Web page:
An Eternal Flame

Narasimhadeva with Prahlada “My devotee is not deterred by any adverse conditions of life; he always remains firm and steady. Therefore I give Myself to him, and I favor him so he can achieve the highest success in life.” (Lord Krishna speaking to King Yudhishthira, Krishna, The Supreme Personality of Godhead, Vol 2, Ch 33)

The promise of protection offered by the Supreme Lord is not empty in the slightest. One who takes to the sublime engagement of divine love is not only guaranteed of aid from the Supreme Person Himself, but the emotional fortification that results is so strong that the lover remains fixed in determination to execute their service, irrespective of the ensuing conditions, favorable or otherwise. Only in this highest engagement, which can be described as bhakti-yoga, bhagavata-dharma, or devotional service, is the property of perseverance coupled with lack of expectation of reciprocal benefit present. In every other sphere of activity, spiritual or otherwise, there comes a fizzling point, a moment when the driving force behind activity either burns out or fades away. Such is not the case with the soul’s natural activity, loving service to God.

Lord Krishna and His pastimesDivine love in the mature stage can be likened to a fire that never stops burning. Based on observation, the only object we know that bears such properties is the sun, the greatest astral body which is so powerful that it grants heat and light to millions of individuals spread across thousands of miles in distance. Due to this benevolence and steady nature, it is not surprising to see the sun worshiped in many religious circles, including in the Vedic tradition. The original scriptures of India, the Vedas, serve as the foundation for religious practice, the highest system of knowledge reserved for those who ponder the meaning behind the temporary gains and setbacks that result from association with matter, the Lord’s temporary energy manifestation. Irrespective of gender, nation, ethnicity, time, or circumstance, the Supreme Lord’s position remains steady just like the sun. Though scientists have studied the blazing fire in the sky since the beginning of time, they have yet to even come close to understanding it. From where does the sun get its power? How is it able to constantly burn without any external fuel source?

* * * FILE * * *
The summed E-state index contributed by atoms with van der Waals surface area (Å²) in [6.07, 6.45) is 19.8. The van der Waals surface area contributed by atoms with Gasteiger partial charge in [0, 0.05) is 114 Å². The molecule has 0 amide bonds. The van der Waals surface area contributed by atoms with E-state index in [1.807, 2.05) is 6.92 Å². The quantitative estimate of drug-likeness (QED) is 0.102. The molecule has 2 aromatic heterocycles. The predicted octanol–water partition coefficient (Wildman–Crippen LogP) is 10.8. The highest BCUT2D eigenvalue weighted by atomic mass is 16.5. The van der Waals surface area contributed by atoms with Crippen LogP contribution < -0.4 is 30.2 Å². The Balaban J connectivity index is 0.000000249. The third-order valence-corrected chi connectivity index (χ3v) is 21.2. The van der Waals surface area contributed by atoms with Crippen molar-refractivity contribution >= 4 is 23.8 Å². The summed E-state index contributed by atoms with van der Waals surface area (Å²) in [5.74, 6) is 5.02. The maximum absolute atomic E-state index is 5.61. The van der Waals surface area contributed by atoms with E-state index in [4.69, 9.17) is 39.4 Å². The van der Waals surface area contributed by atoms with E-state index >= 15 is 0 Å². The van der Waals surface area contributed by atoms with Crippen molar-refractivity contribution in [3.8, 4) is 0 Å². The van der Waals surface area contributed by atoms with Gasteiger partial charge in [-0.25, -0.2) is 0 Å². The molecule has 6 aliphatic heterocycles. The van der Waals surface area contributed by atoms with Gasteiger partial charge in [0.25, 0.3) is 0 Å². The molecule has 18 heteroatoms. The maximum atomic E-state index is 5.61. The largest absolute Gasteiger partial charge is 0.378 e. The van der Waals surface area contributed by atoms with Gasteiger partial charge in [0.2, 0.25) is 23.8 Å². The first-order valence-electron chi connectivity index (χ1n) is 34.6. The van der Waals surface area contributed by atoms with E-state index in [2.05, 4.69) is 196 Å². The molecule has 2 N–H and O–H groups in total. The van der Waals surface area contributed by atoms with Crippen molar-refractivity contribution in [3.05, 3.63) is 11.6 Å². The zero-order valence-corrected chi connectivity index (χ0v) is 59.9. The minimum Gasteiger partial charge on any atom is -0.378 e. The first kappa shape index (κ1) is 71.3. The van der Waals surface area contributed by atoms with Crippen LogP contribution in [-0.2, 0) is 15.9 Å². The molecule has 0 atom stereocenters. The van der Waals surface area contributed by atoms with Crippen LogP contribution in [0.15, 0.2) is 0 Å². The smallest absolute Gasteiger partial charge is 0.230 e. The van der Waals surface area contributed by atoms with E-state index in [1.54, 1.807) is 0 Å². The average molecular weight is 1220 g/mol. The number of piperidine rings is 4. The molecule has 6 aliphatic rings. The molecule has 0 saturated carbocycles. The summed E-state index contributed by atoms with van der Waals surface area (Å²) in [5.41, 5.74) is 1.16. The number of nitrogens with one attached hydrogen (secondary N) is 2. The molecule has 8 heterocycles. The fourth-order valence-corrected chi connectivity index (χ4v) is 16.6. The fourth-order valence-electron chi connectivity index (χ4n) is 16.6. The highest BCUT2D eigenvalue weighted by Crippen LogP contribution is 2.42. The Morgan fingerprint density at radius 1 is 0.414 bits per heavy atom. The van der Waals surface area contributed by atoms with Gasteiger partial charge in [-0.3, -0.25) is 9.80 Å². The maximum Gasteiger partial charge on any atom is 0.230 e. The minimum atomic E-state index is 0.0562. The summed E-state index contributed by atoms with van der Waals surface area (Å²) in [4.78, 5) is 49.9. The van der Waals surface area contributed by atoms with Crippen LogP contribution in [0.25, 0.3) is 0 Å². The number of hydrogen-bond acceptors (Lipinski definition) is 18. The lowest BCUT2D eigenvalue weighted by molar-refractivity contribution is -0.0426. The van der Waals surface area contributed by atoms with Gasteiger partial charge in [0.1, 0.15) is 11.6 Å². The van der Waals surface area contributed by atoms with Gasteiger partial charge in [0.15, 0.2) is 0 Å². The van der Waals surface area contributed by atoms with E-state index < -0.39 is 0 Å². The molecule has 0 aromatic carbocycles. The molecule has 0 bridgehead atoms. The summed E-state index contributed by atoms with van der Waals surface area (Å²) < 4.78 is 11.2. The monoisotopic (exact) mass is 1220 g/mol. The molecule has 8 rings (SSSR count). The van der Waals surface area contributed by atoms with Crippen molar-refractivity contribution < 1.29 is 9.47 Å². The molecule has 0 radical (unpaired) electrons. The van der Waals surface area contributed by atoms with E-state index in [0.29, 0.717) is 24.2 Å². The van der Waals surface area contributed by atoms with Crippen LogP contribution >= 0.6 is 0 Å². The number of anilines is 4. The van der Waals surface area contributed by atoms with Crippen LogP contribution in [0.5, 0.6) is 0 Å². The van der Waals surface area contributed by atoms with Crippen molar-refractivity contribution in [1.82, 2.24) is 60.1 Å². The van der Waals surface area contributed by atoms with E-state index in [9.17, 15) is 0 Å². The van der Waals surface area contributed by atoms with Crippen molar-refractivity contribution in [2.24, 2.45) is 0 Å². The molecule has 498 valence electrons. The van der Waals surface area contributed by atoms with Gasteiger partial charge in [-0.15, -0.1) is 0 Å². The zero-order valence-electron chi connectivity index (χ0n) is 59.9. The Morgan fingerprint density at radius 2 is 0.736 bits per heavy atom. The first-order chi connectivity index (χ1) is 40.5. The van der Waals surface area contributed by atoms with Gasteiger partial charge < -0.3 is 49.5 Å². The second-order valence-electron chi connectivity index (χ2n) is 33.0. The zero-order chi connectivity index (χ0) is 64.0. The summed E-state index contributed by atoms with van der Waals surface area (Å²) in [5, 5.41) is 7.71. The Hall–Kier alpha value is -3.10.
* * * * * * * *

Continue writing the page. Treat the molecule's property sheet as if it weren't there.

“Of the Adityas I am Vishnu, of lights I am the radiant sun, I am Marichi of the Maruts, and among the stars I am the moon.” (Lord Krishna, Bhagavad-gita, 10.21)

For those who are spiritually inclined and fortunate enough to take information from the right authorities, the fairly obvious answers to these questions are kindly revealed. As the longtime servant of the original divine being, the sun is simply acting according to the duty that it has so kindly been bestowed. The sun has no other engagement except to meet the demands of the original creator of this and every other universe. The sun doesn’t burn out because, as a faithful servant, it is aided in its tasks by the Supreme Lord Himself. Why would the sun and other such objects receive the direct favor of Bhagavan, the most fortunate of all persons? The answer can be found in the workings of the loving relationship. If a son wants to make something for their parents or maybe even get them a Christmas gift, if the sentiments that go into the thoughtful act are genuine enough, the parents will actually help the child along. The parents have no desire for any gift from the child, for the children don’t work for a living, so they don’t have any money to buy any object of tangible value. Yet the parents are so endeared to the child’s motivation and pure sentiments that they actively take part in helping the child execute their service.

Lord KrishnaWhen the loving sentiment is strong and not tainted by any external motivation, the perseverance shown by the lover increases to the highest level. In independent dealings between men and women, it is often seen that upon initial meeting the man will flick on the charm switch and really try to woo the woman. If he is successful in his attempts, some sort of short-term relationship will result. But as soon as the man gets what he wants, it’s not uncommon to see him renounce the same woman immediately afterwards, moving on to the next sexual adventure. Such dealings cannot be considered pure love, for there was a desired end-goal in mind tied directly to sense gratification. In addition, once the desired stimulation was experienced, all motivation for future service went away.